Apart from a flint flake from Mell, Co. Louth, believed to have been transported to Ireland by an ice-sheet before 70,000 BC, the earliest Stone Age objects in the collection are of Mesolithic age, dating from around 7000 BC to 4000 BC.
The collection contains mainly stray finds but includes excavated material such as early Mesolithic chert microliths and axes from a settlement at Lough Boora, Co. Offaly and later Mesolithic material from a raised beach at Rockmarshall, Co. Louth.
By around 3700 BC farming replaced the hunting and gathering economy of Mesolithic Ireland and the large number of polished stone axes in the collection from the Neolithic period bears witness to the extensive woodland clearance that began at this time. A major amount of the lithics from all periods held in the collections are derived from private collections amassed in the 19th and early 20th centuries by antiquarians such as William James Knowles, Dr Alexander D’Evelyn, George Kinahan, Rev Leonard Hassé and Seaton Milligan. In the 20th Century an extensive collection was also amassed in the course of his fieldwork by Professor G. F. Mitchell, who also excavated a number of Stone Age sites.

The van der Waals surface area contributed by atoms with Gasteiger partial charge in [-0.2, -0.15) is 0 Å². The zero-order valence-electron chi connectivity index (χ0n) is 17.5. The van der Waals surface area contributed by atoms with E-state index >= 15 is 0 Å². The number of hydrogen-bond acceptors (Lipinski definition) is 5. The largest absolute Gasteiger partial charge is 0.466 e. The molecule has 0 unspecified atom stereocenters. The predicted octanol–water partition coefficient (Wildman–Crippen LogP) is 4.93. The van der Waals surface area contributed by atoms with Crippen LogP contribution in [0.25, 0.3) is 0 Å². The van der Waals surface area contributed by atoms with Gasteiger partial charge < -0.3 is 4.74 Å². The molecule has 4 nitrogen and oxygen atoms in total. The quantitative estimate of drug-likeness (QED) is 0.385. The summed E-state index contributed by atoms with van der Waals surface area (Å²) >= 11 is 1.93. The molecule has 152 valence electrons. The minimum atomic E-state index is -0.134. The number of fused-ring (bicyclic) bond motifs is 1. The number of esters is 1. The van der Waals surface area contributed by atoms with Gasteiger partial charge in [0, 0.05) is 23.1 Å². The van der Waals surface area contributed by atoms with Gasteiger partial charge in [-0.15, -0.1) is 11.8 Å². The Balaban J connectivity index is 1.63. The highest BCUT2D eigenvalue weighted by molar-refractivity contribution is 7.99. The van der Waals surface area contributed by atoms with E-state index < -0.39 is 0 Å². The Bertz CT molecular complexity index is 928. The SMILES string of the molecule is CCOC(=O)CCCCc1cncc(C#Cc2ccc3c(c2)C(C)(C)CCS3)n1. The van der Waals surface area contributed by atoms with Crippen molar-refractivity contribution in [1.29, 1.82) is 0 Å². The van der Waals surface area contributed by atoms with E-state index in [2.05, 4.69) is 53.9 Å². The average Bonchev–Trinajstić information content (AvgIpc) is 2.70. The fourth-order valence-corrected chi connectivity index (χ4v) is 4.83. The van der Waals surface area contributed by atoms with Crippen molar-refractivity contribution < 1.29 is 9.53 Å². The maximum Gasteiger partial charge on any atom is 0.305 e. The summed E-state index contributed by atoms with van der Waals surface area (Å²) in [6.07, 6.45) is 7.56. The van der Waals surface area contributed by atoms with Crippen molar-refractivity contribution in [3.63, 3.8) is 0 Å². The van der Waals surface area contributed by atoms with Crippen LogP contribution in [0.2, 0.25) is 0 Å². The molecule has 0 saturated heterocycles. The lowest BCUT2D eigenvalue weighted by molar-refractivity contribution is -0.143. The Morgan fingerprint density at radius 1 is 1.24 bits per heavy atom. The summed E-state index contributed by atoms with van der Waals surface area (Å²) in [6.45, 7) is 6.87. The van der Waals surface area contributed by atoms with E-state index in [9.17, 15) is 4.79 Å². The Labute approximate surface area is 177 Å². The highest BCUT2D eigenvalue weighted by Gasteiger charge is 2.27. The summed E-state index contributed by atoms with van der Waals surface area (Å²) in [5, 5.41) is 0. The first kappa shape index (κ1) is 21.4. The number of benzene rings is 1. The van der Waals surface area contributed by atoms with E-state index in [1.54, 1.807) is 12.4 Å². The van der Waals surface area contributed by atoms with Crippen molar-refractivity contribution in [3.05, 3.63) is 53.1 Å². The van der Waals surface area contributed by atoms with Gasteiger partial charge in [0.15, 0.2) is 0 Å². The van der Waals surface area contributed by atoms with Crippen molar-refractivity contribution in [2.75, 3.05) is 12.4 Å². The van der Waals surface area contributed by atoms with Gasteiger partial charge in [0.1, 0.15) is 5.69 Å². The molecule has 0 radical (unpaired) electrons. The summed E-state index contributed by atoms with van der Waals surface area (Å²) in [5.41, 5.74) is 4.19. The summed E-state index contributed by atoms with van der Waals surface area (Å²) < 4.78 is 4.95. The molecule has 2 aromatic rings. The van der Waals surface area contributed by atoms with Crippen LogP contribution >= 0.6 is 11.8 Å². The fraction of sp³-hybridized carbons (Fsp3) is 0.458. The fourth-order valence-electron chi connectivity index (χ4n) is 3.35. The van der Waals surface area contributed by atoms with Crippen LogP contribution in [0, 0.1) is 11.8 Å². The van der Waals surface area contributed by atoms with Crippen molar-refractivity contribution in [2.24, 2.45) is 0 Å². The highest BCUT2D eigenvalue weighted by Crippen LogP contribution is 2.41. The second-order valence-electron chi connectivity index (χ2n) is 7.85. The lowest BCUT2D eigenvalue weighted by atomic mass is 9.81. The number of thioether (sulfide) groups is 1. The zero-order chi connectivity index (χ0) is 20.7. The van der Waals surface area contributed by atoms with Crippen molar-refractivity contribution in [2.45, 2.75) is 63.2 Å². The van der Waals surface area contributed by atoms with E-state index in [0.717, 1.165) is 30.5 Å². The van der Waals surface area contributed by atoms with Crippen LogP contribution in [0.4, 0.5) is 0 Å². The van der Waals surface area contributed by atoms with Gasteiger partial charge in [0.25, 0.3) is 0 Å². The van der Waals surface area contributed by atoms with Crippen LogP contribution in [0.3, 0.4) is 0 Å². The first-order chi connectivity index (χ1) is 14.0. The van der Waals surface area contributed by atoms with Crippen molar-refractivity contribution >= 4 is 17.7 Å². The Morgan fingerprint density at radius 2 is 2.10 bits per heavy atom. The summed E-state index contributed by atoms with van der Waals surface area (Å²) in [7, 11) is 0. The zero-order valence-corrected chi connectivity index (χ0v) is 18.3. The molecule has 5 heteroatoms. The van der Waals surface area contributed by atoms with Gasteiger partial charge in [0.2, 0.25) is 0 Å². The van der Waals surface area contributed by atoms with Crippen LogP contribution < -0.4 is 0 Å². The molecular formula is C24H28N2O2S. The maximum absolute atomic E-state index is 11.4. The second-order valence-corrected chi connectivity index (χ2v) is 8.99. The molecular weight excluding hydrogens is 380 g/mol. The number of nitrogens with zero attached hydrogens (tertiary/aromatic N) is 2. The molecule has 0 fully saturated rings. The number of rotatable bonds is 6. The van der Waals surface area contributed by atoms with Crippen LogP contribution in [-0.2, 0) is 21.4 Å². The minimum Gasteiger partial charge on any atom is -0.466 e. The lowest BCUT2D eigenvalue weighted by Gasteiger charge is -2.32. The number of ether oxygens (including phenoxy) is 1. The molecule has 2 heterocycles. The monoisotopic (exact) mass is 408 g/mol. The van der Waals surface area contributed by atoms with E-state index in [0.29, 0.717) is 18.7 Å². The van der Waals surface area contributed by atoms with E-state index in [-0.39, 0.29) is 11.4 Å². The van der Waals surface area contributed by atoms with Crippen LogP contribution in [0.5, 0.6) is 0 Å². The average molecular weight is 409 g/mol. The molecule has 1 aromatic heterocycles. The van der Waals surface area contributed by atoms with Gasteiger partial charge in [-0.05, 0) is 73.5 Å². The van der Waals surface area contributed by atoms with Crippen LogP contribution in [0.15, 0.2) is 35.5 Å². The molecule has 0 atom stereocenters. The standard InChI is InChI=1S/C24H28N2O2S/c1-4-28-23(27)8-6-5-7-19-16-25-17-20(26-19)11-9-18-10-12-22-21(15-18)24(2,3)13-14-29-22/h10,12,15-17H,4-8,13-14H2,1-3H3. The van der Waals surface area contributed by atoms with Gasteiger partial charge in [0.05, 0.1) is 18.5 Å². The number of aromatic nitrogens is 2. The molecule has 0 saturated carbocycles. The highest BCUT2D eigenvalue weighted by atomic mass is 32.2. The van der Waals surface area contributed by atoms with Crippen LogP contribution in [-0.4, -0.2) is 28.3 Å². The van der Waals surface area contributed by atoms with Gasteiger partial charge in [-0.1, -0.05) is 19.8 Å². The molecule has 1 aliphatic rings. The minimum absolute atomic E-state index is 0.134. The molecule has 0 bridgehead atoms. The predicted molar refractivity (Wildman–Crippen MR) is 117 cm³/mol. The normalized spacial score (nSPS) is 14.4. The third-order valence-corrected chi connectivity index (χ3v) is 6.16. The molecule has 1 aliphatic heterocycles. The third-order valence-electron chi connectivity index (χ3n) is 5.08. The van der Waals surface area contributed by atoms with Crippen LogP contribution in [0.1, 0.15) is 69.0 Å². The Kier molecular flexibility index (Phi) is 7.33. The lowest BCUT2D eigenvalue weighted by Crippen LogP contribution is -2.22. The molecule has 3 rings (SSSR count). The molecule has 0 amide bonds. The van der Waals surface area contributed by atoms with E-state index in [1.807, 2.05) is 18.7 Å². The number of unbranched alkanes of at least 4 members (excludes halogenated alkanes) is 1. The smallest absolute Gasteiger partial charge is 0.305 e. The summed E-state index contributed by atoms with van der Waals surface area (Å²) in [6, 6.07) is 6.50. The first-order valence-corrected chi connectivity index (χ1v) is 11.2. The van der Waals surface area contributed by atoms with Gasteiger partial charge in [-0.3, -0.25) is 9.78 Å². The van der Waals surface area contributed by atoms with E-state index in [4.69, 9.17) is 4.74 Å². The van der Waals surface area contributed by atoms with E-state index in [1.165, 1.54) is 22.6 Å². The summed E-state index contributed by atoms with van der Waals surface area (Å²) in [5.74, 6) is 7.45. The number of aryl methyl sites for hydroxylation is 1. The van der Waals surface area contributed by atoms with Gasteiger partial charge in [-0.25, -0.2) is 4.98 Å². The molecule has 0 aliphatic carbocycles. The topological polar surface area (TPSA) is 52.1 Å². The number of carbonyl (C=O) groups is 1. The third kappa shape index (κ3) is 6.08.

Much of the antiquarian material comes from coastal sandhill locations that yielded a range of objects, including lithics, stones axes and Neolithic pottery. Further Neolithic lithics, stones axes, pottery and personal ornaments have been excavated from burial sites, including finds from a range of megalithic tombs. The excavation of habitation sites has yielded artefacts of a more domestic nature such as saddle querns and bone points together with flint tools such as scrapers, blades, knives and arrowheads.